Bison-tennial Statues


Indiana’s Bicentennial celebration isn’t until December, but on Monday, Vincennes became among the first to receive an important part of a Bicentennial legacy project.

 “The bison in a lot of ways is representative of the progress and movement into Indiana and the whole story begins with the bison,” said Frank Doughman, the superintendent at the George Rogers Clark National Park.

Standing five feet tall, and made of white fiberglass, the bison will eventually tell an imporant story with its decoration. Students from Vincennes University will compete to have their design cover the statue.

Stephen Black/VU Art & Design Dept. “Here we’re going to design the blank canvas of a bison to represent the cultural and historical importance of this area,” said Stephen Black from VU’s Art and Design Department.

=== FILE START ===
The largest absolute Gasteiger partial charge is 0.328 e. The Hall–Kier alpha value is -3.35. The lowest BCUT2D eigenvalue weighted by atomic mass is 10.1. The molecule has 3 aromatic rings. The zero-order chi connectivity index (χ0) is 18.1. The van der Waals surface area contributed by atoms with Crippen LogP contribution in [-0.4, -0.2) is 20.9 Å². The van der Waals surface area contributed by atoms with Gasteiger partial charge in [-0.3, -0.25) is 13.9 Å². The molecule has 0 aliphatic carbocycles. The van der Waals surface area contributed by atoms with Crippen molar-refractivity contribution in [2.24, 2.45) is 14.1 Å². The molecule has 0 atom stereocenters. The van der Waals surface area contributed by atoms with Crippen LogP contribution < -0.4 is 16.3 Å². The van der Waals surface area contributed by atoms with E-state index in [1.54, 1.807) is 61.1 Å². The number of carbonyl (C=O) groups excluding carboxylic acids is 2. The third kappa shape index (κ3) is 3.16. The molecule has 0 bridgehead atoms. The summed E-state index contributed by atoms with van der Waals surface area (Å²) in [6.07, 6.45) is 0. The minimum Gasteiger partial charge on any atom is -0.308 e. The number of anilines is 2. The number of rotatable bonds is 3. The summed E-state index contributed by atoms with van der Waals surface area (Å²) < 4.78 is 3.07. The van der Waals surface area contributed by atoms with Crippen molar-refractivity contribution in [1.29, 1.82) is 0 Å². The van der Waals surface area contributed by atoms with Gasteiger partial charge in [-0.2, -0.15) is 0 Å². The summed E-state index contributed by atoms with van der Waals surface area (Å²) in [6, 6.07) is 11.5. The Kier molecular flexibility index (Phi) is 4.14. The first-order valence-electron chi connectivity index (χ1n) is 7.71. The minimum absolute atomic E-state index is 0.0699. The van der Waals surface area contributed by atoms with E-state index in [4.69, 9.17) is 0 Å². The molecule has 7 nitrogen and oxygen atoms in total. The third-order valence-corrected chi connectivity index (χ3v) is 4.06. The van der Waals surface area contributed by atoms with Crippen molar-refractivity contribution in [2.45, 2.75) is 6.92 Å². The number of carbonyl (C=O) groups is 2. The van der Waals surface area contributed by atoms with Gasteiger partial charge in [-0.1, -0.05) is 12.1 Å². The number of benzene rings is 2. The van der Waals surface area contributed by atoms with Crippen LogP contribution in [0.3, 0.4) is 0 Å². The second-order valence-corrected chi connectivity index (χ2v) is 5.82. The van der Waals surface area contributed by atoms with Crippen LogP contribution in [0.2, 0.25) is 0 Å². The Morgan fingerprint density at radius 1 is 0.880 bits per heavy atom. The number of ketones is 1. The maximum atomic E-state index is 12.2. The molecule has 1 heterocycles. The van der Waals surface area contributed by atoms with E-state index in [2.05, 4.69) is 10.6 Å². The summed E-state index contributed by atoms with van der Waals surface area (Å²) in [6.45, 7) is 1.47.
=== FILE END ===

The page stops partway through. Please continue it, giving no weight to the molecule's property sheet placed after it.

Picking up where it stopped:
The Indiana Association of United Ways is coordinating the Bison-tennial. The goal is to have a decorated bison on display in each of the state’s 92 counties. Folks at the United Way of Knox County are happy to be leading the herd on this project.

“It all started here, you know there wasn’t 1816 until there was 1732. And Vincennes being the oldest city in Indiana and Knox County, and at one time being almost the entire state of Indiana we feel we have a strong representation in the early history and on-going history of Indiana,” said Mark Hill, the Executive Director of United Way of Knox County.

The art should be complete around Memorial Day. Local communities are expected to diplay the decorated bison along route of the Bicentennial Torch Relay.

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